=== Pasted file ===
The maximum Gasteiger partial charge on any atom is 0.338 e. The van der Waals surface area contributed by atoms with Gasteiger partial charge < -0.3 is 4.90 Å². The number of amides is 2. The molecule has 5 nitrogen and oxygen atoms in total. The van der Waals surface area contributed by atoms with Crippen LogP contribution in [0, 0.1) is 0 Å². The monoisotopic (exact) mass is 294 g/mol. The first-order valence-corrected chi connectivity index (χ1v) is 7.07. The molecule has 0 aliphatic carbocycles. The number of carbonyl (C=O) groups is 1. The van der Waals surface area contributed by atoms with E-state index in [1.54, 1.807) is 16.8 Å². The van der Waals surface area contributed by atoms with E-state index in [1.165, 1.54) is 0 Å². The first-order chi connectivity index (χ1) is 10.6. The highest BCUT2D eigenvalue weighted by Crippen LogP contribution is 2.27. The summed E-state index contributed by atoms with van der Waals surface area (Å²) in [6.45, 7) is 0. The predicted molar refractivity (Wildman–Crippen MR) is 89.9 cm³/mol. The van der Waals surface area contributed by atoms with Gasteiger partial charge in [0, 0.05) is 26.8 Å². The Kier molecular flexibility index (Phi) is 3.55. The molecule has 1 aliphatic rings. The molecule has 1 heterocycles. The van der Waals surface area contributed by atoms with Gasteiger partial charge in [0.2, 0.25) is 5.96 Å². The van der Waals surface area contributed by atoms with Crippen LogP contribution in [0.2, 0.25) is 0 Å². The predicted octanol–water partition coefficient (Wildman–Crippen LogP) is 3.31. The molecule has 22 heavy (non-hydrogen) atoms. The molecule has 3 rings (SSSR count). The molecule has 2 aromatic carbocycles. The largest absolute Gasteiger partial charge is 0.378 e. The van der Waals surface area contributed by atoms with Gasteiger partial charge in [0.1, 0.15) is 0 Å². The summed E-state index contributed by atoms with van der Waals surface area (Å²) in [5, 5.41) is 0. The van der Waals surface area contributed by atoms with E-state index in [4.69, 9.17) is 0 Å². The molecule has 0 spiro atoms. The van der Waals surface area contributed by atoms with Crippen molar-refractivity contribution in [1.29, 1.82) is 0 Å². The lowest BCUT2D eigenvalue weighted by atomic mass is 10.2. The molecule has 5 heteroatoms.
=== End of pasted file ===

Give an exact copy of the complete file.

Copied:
The maximum Gasteiger partial charge on any atom is 0.338 e. The van der Waals surface area contributed by atoms with Gasteiger partial charge < -0.3 is 4.90 Å². The number of amides is 2. The molecule has 5 nitrogen and oxygen atoms in total. The van der Waals surface area contributed by atoms with Crippen LogP contribution in [0, 0.1) is 0 Å². The monoisotopic (exact) mass is 294 g/mol. The first-order valence-corrected chi connectivity index (χ1v) is 7.07. The molecule has 0 aliphatic carbocycles. The number of carbonyl (C=O) groups is 1. The van der Waals surface area contributed by atoms with E-state index in [1.54, 1.807) is 16.8 Å². The van der Waals surface area contributed by atoms with E-state index in [1.165, 1.54) is 0 Å². The first-order chi connectivity index (χ1) is 10.6. The highest BCUT2D eigenvalue weighted by Crippen LogP contribution is 2.27. The summed E-state index contributed by atoms with van der Waals surface area (Å²) in [6.45, 7) is 0. The predicted molar refractivity (Wildman–Crippen MR) is 89.9 cm³/mol. The van der Waals surface area contributed by atoms with Gasteiger partial charge in [0, 0.05) is 26.8 Å². The Kier molecular flexibility index (Phi) is 3.55. The molecule has 1 aliphatic rings. The molecule has 1 heterocycles. The van der Waals surface area contributed by atoms with Gasteiger partial charge in [0.2, 0.25) is 5.96 Å². The van der Waals surface area contributed by atoms with Crippen LogP contribution in [0.2, 0.25) is 0 Å². The predicted octanol–water partition coefficient (Wildman–Crippen LogP) is 3.31. The molecule has 22 heavy (non-hydrogen) atoms. The molecule has 3 rings (SSSR count). The molecule has 2 aromatic carbocycles. The largest absolute Gasteiger partial charge is 0.378 e. The van der Waals surface area contributed by atoms with Gasteiger partial charge in [0.1, 0.15) is 0 Å². The summed E-state index contributed by atoms with van der Waals surface area (Å²) in [5, 5.41) is 0. The van der Waals surface area contributed by atoms with E-state index in [4.69, 9.17) is 0 Å². The molecule has 0 spiro atoms. The van der Waals surface area contributed by atoms with Crippen molar-refractivity contribution in [1.29, 1.82) is 0 Å². The lowest BCUT2D eigenvalue weighted by atomic mass is 10.2. The molecule has 5 heteroatoms.